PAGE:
The company then took the campaign social with a global contest. From those submissions, Dre and Iovine selected 10 "real people" from diverse countries, who now appear alongside the usual musicians and atheletes in a new TVC with music by and Britney Spears.


"It's not just about, 'I'm going to give you a picture of a celebrity or an influencer, and they're holding our product, and now you go do it'," Wood says. "We want to be much more inclusive, because it's the collective subconscious of all the people using our stuff that makes it important and powerful. When you see it walking around, that's what matters."

In Asia, the company first found success in South Korea, thanks to the founders' relationships with retailers and entertainment companies, including CJ Entertainment (parent company of MAMA organizer Mnet). Wood says that Asia provided something of a learning curve for the company, which found that the levers it pulls to move culture may not work as expected. For example, in South Korea, Beats found that sports figures tend to be less effective than they are in North America. The company is working patiently to find the best tactics and then scale its approach of "integrating into music, videos, culture and events", as Wood summarises it.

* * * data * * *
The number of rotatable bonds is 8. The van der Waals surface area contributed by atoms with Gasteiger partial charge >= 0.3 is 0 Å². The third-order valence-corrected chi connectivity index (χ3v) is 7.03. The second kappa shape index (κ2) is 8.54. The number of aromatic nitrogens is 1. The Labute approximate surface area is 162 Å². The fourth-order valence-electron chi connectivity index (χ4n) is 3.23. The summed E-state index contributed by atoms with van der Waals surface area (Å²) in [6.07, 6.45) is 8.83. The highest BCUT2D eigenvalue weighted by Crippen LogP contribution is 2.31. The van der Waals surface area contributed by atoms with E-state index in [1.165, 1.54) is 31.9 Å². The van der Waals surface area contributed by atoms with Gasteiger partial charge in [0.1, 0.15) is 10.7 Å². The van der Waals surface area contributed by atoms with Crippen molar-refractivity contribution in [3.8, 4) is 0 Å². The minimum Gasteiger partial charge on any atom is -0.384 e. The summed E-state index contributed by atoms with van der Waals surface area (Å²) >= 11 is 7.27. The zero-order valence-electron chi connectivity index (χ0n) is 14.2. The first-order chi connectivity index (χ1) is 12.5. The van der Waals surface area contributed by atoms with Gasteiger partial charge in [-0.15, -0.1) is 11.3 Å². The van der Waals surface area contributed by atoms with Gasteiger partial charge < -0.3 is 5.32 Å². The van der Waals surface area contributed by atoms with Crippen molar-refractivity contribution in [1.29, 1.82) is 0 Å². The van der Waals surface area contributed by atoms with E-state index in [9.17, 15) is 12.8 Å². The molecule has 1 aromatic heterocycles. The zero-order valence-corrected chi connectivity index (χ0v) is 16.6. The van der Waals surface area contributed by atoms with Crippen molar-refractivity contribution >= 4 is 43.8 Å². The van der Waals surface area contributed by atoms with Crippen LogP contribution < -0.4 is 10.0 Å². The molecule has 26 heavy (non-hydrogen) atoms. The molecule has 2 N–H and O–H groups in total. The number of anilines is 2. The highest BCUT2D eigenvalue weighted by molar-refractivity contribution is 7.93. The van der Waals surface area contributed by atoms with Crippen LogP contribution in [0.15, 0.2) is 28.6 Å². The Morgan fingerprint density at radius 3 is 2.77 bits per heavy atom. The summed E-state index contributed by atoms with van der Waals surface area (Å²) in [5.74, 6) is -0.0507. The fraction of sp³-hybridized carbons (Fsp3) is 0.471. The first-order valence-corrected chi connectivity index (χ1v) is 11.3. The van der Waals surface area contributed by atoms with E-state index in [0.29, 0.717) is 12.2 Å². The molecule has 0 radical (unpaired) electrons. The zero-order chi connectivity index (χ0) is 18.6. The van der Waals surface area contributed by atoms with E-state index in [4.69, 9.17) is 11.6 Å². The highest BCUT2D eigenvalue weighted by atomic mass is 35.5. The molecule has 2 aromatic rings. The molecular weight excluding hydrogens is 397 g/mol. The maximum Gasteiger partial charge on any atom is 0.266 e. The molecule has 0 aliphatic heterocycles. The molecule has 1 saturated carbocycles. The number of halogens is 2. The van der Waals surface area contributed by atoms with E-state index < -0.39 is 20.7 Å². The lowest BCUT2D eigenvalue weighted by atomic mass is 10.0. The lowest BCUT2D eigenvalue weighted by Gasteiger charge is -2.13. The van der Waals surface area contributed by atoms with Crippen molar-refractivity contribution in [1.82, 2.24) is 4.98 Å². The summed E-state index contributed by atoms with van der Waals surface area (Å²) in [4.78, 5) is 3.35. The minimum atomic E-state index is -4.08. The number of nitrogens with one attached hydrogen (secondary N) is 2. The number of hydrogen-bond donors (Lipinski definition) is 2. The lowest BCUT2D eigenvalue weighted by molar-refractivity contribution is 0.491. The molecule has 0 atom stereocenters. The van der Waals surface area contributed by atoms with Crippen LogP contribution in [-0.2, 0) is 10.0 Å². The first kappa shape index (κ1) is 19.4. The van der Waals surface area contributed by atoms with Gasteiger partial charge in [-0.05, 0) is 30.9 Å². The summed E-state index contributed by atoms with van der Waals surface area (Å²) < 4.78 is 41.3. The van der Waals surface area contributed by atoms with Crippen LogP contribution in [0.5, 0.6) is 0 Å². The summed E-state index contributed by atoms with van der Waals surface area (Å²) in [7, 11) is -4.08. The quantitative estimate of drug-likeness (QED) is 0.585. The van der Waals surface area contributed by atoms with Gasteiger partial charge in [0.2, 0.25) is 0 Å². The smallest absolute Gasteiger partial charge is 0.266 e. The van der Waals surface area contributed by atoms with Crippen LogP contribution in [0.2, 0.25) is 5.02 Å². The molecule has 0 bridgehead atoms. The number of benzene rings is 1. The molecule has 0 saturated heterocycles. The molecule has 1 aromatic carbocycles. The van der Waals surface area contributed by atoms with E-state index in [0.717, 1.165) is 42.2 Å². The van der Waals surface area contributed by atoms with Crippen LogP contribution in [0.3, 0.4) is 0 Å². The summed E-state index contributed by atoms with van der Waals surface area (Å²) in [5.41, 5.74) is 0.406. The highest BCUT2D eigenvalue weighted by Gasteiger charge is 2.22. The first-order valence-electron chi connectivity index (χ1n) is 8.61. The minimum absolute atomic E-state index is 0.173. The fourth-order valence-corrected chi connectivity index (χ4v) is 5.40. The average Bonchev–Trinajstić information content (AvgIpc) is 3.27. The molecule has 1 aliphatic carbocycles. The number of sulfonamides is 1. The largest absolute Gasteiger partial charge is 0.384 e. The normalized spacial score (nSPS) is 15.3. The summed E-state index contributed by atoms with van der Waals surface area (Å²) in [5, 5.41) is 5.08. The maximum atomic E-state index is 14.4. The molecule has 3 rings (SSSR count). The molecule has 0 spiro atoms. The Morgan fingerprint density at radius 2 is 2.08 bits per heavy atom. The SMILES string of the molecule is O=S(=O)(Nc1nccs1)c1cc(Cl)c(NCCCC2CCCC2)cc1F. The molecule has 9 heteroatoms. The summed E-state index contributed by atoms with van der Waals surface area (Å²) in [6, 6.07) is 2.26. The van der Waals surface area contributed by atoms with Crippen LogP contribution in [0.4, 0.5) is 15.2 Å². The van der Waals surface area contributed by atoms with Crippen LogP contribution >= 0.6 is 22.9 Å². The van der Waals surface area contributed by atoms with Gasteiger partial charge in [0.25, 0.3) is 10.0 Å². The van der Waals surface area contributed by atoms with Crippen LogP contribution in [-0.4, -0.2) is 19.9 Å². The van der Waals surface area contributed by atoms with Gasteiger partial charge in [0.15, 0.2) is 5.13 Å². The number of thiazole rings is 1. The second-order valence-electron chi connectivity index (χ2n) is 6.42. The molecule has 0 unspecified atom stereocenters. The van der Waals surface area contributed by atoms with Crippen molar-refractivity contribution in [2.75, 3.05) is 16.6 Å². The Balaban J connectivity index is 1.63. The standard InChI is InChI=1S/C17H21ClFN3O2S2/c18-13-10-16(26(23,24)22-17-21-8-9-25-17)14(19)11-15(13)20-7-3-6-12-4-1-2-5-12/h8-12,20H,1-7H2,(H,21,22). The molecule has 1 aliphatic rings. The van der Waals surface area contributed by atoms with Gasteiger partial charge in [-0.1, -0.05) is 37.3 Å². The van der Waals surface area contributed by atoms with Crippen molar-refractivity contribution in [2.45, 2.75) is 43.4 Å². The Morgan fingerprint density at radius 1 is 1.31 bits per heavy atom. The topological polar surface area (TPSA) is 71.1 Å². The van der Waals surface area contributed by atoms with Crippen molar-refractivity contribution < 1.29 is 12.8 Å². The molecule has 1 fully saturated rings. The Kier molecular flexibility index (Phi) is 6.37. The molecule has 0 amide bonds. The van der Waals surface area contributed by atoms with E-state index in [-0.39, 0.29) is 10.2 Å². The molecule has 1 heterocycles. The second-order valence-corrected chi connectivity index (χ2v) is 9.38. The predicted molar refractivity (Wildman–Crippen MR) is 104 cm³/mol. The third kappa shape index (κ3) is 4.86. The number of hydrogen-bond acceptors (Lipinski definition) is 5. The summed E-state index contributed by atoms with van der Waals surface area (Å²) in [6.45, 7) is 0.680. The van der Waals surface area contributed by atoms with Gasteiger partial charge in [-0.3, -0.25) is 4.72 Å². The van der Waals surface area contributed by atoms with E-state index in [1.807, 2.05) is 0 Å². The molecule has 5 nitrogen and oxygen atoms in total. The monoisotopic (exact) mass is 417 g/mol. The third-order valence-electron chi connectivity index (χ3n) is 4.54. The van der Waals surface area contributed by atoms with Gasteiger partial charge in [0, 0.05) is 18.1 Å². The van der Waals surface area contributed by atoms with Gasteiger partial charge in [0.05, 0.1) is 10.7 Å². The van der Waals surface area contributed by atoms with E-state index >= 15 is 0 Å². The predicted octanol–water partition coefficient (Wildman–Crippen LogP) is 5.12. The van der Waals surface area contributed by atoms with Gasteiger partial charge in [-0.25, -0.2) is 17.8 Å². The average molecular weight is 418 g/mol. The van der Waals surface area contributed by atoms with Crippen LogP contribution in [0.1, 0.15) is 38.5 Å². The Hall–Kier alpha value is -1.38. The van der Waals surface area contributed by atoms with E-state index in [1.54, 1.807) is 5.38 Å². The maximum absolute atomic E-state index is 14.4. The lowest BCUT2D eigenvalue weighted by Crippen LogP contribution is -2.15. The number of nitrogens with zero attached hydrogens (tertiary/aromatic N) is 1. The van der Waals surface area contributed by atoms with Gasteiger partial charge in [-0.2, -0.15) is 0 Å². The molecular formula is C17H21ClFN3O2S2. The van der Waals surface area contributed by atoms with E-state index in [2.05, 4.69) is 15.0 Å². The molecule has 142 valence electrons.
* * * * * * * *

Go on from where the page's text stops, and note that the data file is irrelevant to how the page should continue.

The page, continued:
Wood, Dre, Iovine

The brand works with agencies, but in a somewhat limited fashion. "We work with agencies as creative partners," Wood says. "We also have a very strong creative point of view. We can't help ourselves, because we come from a business where we make our own videos, you know? We make culture. So we don't have four agencies come and do agency reviews."

Beats does, however, look for agencies that have "great executional reach and good local knowledge", he says. For example, Beats is working with Weiden+Kennedy in Shanghai as it hatches its plans for giving mainland consumers personal experience with the Beats brand.

As for Southeast Asia, the company has had some success due to the resonance of its ties with K-pop and Western stars such as LeBron James. And of course Singapore, with its plugged-in populace and strong retail channel, is a strong market. As for other Southeast Asia nations, Wood is focusing his attention on channel presentation, making sure the right partners are in place with the proper understanding of how to present the products. Demand creation will come later, he says. 

Campaign Asia